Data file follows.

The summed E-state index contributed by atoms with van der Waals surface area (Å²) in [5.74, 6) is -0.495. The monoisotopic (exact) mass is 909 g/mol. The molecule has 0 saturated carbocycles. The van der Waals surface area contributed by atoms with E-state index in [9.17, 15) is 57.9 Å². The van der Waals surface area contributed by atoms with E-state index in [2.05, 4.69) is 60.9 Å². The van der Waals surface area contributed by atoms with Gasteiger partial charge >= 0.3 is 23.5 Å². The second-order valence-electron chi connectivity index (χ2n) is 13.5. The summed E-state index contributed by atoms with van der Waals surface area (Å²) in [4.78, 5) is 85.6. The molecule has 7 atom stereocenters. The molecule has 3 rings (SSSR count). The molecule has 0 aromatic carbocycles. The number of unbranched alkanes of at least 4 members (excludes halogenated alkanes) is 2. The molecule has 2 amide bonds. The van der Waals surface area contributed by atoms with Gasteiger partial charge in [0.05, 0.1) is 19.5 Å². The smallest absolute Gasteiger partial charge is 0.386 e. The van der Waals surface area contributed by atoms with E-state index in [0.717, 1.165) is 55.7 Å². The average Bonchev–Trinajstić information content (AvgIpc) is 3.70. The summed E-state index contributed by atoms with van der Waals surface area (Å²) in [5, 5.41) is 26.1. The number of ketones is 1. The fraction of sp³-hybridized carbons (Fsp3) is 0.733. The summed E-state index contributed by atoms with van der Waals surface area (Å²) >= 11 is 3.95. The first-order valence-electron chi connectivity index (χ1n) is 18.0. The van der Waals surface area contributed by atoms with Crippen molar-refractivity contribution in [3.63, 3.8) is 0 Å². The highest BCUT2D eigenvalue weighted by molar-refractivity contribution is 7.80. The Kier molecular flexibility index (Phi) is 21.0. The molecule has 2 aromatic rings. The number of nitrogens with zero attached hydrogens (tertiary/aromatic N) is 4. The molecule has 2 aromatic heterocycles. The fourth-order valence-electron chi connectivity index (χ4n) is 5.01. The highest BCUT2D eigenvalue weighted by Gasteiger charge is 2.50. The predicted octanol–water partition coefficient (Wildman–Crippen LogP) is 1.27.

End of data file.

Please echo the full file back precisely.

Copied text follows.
The summed E-state index contributed by atoms with van der Waals surface area (Å²) in [5.74, 6) is -0.495. The monoisotopic (exact) mass is 909 g/mol. The molecule has 0 saturated carbocycles. The van der Waals surface area contributed by atoms with E-state index in [9.17, 15) is 57.9 Å². The van der Waals surface area contributed by atoms with E-state index in [2.05, 4.69) is 60.9 Å². The van der Waals surface area contributed by atoms with Gasteiger partial charge >= 0.3 is 23.5 Å². The second-order valence-electron chi connectivity index (χ2n) is 13.5. The summed E-state index contributed by atoms with van der Waals surface area (Å²) in [4.78, 5) is 85.6. The molecule has 7 atom stereocenters. The molecule has 3 rings (SSSR count). The molecule has 0 aromatic carbocycles. The number of unbranched alkanes of at least 4 members (excludes halogenated alkanes) is 2. The molecule has 2 amide bonds. The van der Waals surface area contributed by atoms with Gasteiger partial charge in [0.05, 0.1) is 19.5 Å². The smallest absolute Gasteiger partial charge is 0.386 e. The van der Waals surface area contributed by atoms with E-state index in [0.717, 1.165) is 55.7 Å². The average Bonchev–Trinajstić information content (AvgIpc) is 3.70. The summed E-state index contributed by atoms with van der Waals surface area (Å²) in [5, 5.41) is 26.1. The number of ketones is 1. The fraction of sp³-hybridized carbons (Fsp3) is 0.733. The summed E-state index contributed by atoms with van der Waals surface area (Å²) >= 11 is 3.95. The first-order valence-electron chi connectivity index (χ1n) is 18.0. The van der Waals surface area contributed by atoms with Crippen molar-refractivity contribution in [3.63, 3.8) is 0 Å². The highest BCUT2D eigenvalue weighted by molar-refractivity contribution is 7.80. The Kier molecular flexibility index (Phi) is 21.0. The molecule has 2 aromatic rings. The number of nitrogens with zero attached hydrogens (tertiary/aromatic N) is 4. The molecule has 2 aromatic heterocycles. The fourth-order valence-electron chi connectivity index (χ4n) is 5.01. The highest BCUT2D eigenvalue weighted by Gasteiger charge is 2.50. The predicted octanol–water partition coefficient (Wildman–Crippen LogP) is 1.27.